The future of our jobs

How automation will affect jobs and what leaders can do to prepare their organisations for the future

Karlien Vanderheyden

By Karlien Vanderheyden

Professor of Organisational Behaviour

08 June 2022

Source: Management Team (09/05/2022)

Automation will make most jobs look different in the future. Some jobs will disappear, while new jobs will also be created. One job that could disappear in the future is that of administrative assistant, for example. They will be replaced by a robot assistant that will sort through our incoming emails, schedule meetings, keep track of dates, etc. Examples of possible new jobs include an ‘algorithm bias auditor’, a ‘human-machine teaming manager’ or a ‘food engineer’ who works with 3D food printing. Research shows that automation will not only affect manual workers or the low-skilled; each of us may experience the influence of automation.

Four ways in which automation could influence a job

Professors Scott Latham and Beth Humberd of the Manning School of Business in the US have developed a model that helps to assess how sensitive certain jobs are to automation. They use two dimensions for this: one dimension indicates the extent to which the core skills of the job are changing, and the other dimension shows the extent to which the method of ‘delivering value’ is changing. As a result, they distinguish between four ways in which automation can have an impact on our jobs.

  1. Durable jobs. When it comes to these jobs, not much is currently changing in terms of skills and the way you add value. Examples include a plumber or a truck driver. This does not mean that things won’t change in the future, for example if self-driving trucks become the new normal.
  2. Deconstructed jobs. The same skills remain important here, but the method of value creation is changing. One example would be a teacher or professor. A core skill is the expertise that this person has in a particular domain. Although this will remain important, the way in which the end result is shared with the user is changing significantly. Today, in addition to conventional teaching, there are many other methods of learning such as online courses, micro-learning etc.
  3. Disrupted jobs. With these jobs, the output hasn’t really changed but people will need new skills to perform them. Today, for example, the maintenance or inspection of certain installations sometimes takes place using drones. The result of the work remains the same but you will need to learn how to control and operate a drone, which is a new skill.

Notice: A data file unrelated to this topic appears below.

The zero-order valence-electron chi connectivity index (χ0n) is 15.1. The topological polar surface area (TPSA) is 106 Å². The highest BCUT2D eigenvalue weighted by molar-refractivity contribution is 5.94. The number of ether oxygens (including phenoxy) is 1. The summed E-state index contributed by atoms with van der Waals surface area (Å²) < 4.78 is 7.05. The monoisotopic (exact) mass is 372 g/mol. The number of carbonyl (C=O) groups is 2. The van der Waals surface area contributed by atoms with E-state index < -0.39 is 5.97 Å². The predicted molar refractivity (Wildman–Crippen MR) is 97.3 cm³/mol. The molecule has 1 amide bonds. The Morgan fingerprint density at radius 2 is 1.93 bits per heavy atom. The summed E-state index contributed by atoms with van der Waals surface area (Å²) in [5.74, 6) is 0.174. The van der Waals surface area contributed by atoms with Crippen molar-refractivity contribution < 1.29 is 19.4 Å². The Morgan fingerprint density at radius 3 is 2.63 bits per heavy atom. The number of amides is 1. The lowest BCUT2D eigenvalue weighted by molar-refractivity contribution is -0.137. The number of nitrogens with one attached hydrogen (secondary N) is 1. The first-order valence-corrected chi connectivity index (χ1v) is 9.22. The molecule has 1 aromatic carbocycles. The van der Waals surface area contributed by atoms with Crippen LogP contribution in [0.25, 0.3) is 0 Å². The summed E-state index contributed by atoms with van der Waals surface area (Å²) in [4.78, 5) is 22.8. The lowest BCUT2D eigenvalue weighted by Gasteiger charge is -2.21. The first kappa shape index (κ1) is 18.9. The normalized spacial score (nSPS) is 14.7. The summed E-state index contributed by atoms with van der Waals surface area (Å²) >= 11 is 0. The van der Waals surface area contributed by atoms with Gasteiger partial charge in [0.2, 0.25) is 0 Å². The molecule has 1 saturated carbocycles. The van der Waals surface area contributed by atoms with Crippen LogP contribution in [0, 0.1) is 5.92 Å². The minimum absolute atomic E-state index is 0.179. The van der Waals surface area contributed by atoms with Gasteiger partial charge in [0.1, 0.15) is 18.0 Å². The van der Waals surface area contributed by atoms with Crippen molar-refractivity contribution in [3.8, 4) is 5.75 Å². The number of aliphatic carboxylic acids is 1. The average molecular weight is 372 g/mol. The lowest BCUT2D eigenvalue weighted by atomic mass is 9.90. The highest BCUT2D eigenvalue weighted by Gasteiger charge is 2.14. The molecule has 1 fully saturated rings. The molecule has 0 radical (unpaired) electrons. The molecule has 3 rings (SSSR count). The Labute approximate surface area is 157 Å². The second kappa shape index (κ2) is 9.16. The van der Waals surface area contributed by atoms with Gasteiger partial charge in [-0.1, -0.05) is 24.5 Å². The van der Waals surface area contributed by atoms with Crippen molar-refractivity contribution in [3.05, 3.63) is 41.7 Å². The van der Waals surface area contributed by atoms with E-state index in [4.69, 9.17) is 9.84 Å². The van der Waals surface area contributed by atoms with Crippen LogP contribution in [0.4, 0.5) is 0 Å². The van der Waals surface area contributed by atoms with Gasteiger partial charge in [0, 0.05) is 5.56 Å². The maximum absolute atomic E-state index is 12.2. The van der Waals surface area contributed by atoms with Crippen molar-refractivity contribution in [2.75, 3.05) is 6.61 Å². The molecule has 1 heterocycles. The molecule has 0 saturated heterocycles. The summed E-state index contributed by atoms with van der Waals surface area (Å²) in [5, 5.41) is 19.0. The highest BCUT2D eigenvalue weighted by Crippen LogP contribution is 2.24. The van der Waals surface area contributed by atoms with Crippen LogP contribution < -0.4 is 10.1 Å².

4. Displaced jobs. Both the output delivered and the skills are different here. An example would be someone who uses virtual reality in a training programme to teach people how to replace certain components safely in a factory environment. The skills required to give this training are different from those of a traditional training course. The output, i.e. the learning experience, is also very different.

What can you do as a leader?

Upskilling (learning new skills) and reskilling (learning new skills for a different job) in order to prepare the organisation for the future is not something that happens overnight. It requires long-term planning and anticipating the obstacles that people in the organisation may encounter. This is not easy as most of the time and effort is often spent on ‘issue management’, which is reactive and focused on the short term. A few ideas for a successful retraining programme include:

  • Analysing the skills gap and determining which skills your employees need to develop in order to achieve the future goals.
  • Trying to link the strengths of your employees to the critical skills that you will need in the future. The better the match, the more easily the employees will develop the necessary skills.
  • Creating personalised learning paths that are tailored to the specific needs of each of your employees.
  • Combining different reskilling and upskilling methods such as online learning, blended learning, peer learning, micro-learning, job shadowing, etc.
  • As a leader, you can also help to reflect on how the new output should look in some cases and how employees can adapt to this.

If it is not possible to develop certain skills internally, other options are available:

  • Buying skills by hiring in permanent talent, outsourcing or ‘acqui-hiring’ (acquiring another company mainly for its talent).
  • Borrowing capacities by hiring in temporary talent, using temporary assignments or forming external partnerships. Borrowing is the most time- and cost-efficient way of acquiring skills as a short-term solution, but it is not a guaranteed solution in the long term.
  • Other practices such as automating tasks, transferring employees and redesigning the work.

Get in touch!

Karlien Vanderheyden

Karlien Vanderheyden

Associate Professor